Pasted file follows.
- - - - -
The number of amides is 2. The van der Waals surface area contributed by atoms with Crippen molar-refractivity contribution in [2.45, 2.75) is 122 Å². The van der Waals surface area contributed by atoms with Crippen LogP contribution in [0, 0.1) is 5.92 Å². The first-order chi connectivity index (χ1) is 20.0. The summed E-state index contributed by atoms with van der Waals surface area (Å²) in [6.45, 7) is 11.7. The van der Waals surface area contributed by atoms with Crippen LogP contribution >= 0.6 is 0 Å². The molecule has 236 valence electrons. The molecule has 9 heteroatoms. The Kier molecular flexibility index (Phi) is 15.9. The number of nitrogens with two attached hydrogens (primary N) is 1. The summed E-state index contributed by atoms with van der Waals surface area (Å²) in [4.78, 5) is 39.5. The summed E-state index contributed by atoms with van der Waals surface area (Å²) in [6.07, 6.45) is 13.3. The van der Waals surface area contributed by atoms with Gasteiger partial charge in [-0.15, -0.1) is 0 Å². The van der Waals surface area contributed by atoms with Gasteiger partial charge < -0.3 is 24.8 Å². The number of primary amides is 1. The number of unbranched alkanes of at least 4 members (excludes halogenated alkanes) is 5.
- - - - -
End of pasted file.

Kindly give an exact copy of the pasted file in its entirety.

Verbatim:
The number of amides is 2. The van der Waals surface area contributed by atoms with Crippen molar-refractivity contribution in [2.45, 2.75) is 122 Å². The van der Waals surface area contributed by atoms with Crippen LogP contribution in [0, 0.1) is 5.92 Å². The first-order chi connectivity index (χ1) is 20.0. The summed E-state index contributed by atoms with van der Waals surface area (Å²) in [6.45, 7) is 11.7. The van der Waals surface area contributed by atoms with Crippen LogP contribution >= 0.6 is 0 Å². The molecule has 236 valence electrons. The molecule has 9 heteroatoms. The Kier molecular flexibility index (Phi) is 15.9. The number of nitrogens with two attached hydrogens (primary N) is 1. The summed E-state index contributed by atoms with van der Waals surface area (Å²) in [4.78, 5) is 39.5. The summed E-state index contributed by atoms with van der Waals surface area (Å²) in [6.07, 6.45) is 13.3. The van der Waals surface area contributed by atoms with Gasteiger partial charge in [-0.15, -0.1) is 0 Å². The van der Waals surface area contributed by atoms with Gasteiger partial charge < -0.3 is 24.8 Å². The number of primary amides is 1. The number of unbranched alkanes of at least 4 members (excludes halogenated alkanes) is 5.